Apr 24, 2012
Dutch H5N1 meeting inconclusive, but Fouchier will seek permit to publish
A meeting yesterday of Dutch government officials adjourned without making any decisions on a study of mutated H5N1 flu viruses by Dutch researcher Ron Fouchier, PhD, but Fouchier said he will apply for an export permit to possibly open the door to publication of the study, Nature News reported today. Last week Fouchier told Nature News that his group would not seek an export permit, but in today's story he said, "We have decided to apply for an export permit, but will do so while disputing the obligation to comply with it." He added, however, "The government should not consider that this request for a permit sets a precedent for future manuscripts." Fouchier contends that his paper, which is expected to appear in Science, does not fall under the purview of Dutch export laws, but government officials disagree. The Dutch government may reach a decision soon on Fouchier's export license, ScienceInsider reported today. Some observers had hoped yesterday's meeting in The Hague would lead to lifting of export restrictions, according to Nature News. But the meeting was intended only to help "inform the Netherlands government position and policy stance" and not to reach any formal conclusions, a government spokesperson said. Publication of Fouchier's study and a similar one by University of Wisconsin scientists was originally stalled by a negative recommendation by a US biosecurity board, but that board reversed its recommendation on Mar 30.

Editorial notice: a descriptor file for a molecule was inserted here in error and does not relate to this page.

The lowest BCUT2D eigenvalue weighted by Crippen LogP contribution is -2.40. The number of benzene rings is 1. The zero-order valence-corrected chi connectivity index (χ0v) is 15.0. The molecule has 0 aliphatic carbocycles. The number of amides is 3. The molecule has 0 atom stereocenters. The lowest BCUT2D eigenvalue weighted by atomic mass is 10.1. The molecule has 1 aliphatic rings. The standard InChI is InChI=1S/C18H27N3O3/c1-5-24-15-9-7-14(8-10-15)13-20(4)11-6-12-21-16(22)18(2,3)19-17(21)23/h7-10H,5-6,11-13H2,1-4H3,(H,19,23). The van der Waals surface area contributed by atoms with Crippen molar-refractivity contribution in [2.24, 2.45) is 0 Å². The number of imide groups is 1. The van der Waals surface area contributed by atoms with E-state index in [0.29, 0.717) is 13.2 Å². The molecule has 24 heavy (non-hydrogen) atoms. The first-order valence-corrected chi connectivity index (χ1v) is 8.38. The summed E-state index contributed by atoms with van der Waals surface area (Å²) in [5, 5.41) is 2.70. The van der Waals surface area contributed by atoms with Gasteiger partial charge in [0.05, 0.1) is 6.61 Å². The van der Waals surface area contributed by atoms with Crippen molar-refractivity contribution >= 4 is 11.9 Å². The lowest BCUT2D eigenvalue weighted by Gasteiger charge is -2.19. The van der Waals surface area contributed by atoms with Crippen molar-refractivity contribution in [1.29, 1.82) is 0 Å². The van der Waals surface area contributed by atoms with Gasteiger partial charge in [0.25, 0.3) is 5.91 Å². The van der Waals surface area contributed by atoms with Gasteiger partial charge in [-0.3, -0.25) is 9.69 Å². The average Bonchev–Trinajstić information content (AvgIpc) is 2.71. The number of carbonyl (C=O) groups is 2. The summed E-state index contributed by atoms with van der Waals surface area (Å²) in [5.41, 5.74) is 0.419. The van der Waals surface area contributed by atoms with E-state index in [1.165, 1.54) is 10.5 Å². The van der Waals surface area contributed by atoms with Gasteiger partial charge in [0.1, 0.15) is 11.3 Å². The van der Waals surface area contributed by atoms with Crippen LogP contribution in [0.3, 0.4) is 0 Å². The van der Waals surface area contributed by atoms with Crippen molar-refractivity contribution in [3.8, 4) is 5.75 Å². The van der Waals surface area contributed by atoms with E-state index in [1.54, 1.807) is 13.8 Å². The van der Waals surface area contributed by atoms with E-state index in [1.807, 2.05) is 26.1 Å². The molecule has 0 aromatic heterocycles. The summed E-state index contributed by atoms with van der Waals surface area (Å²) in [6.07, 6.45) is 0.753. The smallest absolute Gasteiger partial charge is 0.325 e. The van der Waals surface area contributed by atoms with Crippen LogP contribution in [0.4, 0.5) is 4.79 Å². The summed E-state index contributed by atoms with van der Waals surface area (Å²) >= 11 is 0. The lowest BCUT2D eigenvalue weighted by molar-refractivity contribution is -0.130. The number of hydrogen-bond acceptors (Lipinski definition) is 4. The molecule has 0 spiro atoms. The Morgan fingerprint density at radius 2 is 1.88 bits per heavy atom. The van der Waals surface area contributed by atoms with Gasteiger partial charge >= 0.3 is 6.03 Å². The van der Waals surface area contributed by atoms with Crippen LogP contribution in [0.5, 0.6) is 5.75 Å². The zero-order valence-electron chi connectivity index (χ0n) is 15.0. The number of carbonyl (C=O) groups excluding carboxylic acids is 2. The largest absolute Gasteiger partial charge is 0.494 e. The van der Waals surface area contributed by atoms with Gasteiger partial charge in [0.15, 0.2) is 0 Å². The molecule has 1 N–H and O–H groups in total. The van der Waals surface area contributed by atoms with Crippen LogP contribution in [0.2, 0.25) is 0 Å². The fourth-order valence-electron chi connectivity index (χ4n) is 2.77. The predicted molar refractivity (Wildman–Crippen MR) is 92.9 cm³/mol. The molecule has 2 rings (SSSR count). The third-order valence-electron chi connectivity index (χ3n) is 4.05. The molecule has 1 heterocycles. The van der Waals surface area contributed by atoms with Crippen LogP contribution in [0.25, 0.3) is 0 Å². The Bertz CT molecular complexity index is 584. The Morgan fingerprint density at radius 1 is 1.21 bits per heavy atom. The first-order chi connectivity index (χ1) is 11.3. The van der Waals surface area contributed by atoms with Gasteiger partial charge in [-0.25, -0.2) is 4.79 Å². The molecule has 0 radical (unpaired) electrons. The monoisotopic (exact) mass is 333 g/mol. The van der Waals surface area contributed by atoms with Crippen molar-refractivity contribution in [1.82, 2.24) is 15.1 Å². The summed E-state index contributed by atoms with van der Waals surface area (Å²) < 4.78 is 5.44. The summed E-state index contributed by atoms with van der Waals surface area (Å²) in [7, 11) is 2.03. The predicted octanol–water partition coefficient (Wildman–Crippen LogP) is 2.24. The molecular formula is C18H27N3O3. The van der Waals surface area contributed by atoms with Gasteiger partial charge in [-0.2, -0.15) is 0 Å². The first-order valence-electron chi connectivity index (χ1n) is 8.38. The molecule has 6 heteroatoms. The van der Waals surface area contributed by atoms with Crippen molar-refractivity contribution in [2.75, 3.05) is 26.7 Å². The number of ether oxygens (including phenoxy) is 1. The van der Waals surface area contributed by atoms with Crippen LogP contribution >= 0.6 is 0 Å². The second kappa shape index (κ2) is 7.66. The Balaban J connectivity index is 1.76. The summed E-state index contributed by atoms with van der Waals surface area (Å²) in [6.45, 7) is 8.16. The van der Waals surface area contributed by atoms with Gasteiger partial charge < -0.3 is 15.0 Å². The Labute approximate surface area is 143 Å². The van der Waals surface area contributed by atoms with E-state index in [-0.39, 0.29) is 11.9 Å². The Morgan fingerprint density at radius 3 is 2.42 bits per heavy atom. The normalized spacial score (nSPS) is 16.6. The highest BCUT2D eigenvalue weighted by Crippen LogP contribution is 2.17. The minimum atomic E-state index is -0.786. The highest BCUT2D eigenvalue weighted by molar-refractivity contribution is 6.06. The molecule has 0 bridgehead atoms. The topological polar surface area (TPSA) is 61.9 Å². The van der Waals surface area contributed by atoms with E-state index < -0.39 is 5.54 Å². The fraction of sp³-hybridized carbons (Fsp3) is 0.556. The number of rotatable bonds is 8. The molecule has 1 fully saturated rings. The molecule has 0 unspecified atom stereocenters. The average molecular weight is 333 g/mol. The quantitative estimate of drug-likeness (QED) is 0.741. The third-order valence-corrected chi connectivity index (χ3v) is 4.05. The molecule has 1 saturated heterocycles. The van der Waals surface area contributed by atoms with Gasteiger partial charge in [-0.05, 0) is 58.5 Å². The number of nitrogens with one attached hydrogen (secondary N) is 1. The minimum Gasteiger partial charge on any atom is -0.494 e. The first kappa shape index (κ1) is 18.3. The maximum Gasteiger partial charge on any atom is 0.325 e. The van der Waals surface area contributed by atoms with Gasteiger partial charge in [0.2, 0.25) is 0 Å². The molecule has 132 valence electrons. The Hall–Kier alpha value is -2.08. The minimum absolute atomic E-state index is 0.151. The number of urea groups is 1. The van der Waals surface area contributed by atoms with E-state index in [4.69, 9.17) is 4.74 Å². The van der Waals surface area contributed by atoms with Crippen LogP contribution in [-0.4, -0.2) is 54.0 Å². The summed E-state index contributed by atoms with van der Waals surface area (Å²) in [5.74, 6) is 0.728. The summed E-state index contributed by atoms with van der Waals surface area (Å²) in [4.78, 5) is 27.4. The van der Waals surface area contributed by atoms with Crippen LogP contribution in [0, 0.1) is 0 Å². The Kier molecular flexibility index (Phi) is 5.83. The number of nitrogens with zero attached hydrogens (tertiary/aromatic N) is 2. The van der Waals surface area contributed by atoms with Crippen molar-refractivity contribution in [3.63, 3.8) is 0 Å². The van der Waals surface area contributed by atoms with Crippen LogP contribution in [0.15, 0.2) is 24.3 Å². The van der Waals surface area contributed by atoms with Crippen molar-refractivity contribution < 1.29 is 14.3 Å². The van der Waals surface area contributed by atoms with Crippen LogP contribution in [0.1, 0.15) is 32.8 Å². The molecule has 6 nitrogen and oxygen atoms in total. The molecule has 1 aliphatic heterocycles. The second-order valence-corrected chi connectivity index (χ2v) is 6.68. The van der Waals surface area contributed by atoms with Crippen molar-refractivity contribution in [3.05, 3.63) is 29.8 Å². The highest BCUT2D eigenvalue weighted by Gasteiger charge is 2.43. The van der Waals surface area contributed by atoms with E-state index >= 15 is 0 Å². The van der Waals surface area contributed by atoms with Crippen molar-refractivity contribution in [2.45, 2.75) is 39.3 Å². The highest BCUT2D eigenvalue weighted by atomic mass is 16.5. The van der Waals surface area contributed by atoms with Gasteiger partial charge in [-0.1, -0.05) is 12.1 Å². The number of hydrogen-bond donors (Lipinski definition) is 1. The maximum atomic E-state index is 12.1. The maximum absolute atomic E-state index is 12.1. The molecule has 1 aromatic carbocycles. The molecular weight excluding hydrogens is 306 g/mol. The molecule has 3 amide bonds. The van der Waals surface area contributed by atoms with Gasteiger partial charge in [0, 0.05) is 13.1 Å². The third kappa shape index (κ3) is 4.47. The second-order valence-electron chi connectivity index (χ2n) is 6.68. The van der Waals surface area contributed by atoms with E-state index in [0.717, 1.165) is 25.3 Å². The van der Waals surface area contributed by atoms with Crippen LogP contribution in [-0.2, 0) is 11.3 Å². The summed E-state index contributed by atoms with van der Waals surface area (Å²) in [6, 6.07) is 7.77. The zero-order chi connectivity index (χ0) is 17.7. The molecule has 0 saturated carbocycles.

Apr 24 Nature News story
Apr 24 ScienceInsider article
H5N1 outbreaks affect 25,000 poultry in Bangladesh
Nine Bangladeshi H5N1 avian flu outbreaks in March and early April affected more than 25,000 farm poultry, according to a report filed with the World Organization for Animal Health (OIE). The outbreaks, in Dhaka, Khulna, and Rajshahi divisions, killed from 37 to 3,350 chickens on each farm, for a total of 6,914. In addition, from 248 to 4,559 birds were culled to stop the outbreak on each farm, or 18,488 total, for a grand total of 25,402 poultry deaths. Dates of outbreak onset ranged from Mar 16 to Apr 4, and two thirds of the outbreaks were in Dhaka division. Officials have disinfected the affected properties and conducted other control measures.
Apr 22 OIE report
Study: Text messages may slightly boost flu vaccine uptake in minority kids
Educational text messages appeared to increase flu vaccination rates slightly in a hard-to-reach, mostly minority population of children and adolescents, a study today in the Journal of the American Medical Association (JAMA) found. Melissa S. Stockwell, MD, MPH, of Columbia University in New York and colleagues evaluated the effect of targeted text messages for low-income urban parents to promote flu vaccination in those under 18 for the 2010-11 season. The randomized, controlled trial included 7,574 children and teens at four US clinics who had not yet received the vaccine. Parents of children assigned to the intervention received up to five weekly educational text messages, and the control group did not. The population in the study was primarily minority, 88% were publicly insured, and 58% were from Spanish-speaking families. As of Mar 31, 2011, 43.6% in the intervention group and 39.9% in the control group had received the vaccine (P = .001). An accompanying editorial in the same issue said the finding "is a modest step forward in an important area of public health."
Apr 24 JAMA abstract
Apr 24 JAMA editorial